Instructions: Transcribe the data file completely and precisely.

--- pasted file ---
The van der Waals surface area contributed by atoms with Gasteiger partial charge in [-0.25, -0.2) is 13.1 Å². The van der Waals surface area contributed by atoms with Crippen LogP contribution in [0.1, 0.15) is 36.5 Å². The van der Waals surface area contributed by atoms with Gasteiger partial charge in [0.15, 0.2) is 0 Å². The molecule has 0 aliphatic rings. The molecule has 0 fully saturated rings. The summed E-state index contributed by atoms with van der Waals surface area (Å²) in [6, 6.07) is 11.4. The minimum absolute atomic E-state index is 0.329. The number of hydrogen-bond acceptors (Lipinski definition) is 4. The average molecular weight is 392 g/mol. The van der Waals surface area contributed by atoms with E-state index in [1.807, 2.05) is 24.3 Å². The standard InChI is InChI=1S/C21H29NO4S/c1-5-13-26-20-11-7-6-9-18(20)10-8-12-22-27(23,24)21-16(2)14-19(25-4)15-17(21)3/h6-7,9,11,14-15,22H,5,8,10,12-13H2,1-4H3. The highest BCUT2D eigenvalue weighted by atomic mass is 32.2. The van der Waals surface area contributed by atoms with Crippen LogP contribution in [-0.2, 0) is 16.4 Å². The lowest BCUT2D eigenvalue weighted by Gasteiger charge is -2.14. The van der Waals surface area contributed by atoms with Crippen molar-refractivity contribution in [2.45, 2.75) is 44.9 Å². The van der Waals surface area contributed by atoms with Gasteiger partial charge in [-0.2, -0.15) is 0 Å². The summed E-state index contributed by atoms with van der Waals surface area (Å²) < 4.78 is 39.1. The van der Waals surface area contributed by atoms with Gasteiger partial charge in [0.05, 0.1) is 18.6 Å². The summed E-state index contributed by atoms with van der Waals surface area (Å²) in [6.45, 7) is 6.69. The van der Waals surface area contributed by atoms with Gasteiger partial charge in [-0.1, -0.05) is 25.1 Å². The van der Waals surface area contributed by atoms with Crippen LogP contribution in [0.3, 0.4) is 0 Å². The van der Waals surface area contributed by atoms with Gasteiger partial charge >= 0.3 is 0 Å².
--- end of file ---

The van der Waals surface area contributed by atoms with Gasteiger partial charge in [-0.25, -0.2) is 13.1 Å². The van der Waals surface area contributed by atoms with Crippen LogP contribution in [0.1, 0.15) is 36.5 Å². The van der Waals surface area contributed by atoms with Gasteiger partial charge in [0.15, 0.2) is 0 Å². The molecule has 0 aliphatic rings. The molecule has 0 fully saturated rings. The summed E-state index contributed by atoms with van der Waals surface area (Å²) in [6, 6.07) is 11.4. The minimum absolute atomic E-state index is 0.329. The number of hydrogen-bond acceptors (Lipinski definition) is 4. The average molecular weight is 392 g/mol. The van der Waals surface area contributed by atoms with E-state index in [1.807, 2.05) is 24.3 Å². The standard InChI is InChI=1S/C21H29NO4S/c1-5-13-26-20-11-7-6-9-18(20)10-8-12-22-27(23,24)21-16(2)14-19(25-4)15-17(21)3/h6-7,9,11,14-15,22H,5,8,10,12-13H2,1-4H3. The highest BCUT2D eigenvalue weighted by atomic mass is 32.2. The van der Waals surface area contributed by atoms with Crippen LogP contribution in [-0.2, 0) is 16.4 Å². The lowest BCUT2D eigenvalue weighted by Gasteiger charge is -2.14. The van der Waals surface area contributed by atoms with Crippen molar-refractivity contribution in [2.45, 2.75) is 44.9 Å². The van der Waals surface area contributed by atoms with Gasteiger partial charge in [-0.2, -0.15) is 0 Å². The summed E-state index contributed by atoms with van der Waals surface area (Å²) < 4.78 is 39.1. The van der Waals surface area contributed by atoms with Gasteiger partial charge in [0.05, 0.1) is 18.6 Å². The summed E-state index contributed by atoms with van der Waals surface area (Å²) in [6.45, 7) is 6.69. The van der Waals surface area contributed by atoms with Gasteiger partial charge in [-0.1, -0.05) is 25.1 Å². The van der Waals surface area contributed by atoms with Crippen LogP contribution in [0.3, 0.4) is 0 Å². The van der Waals surface area contributed by atoms with Gasteiger partial charge >= 0.3 is 0 Å².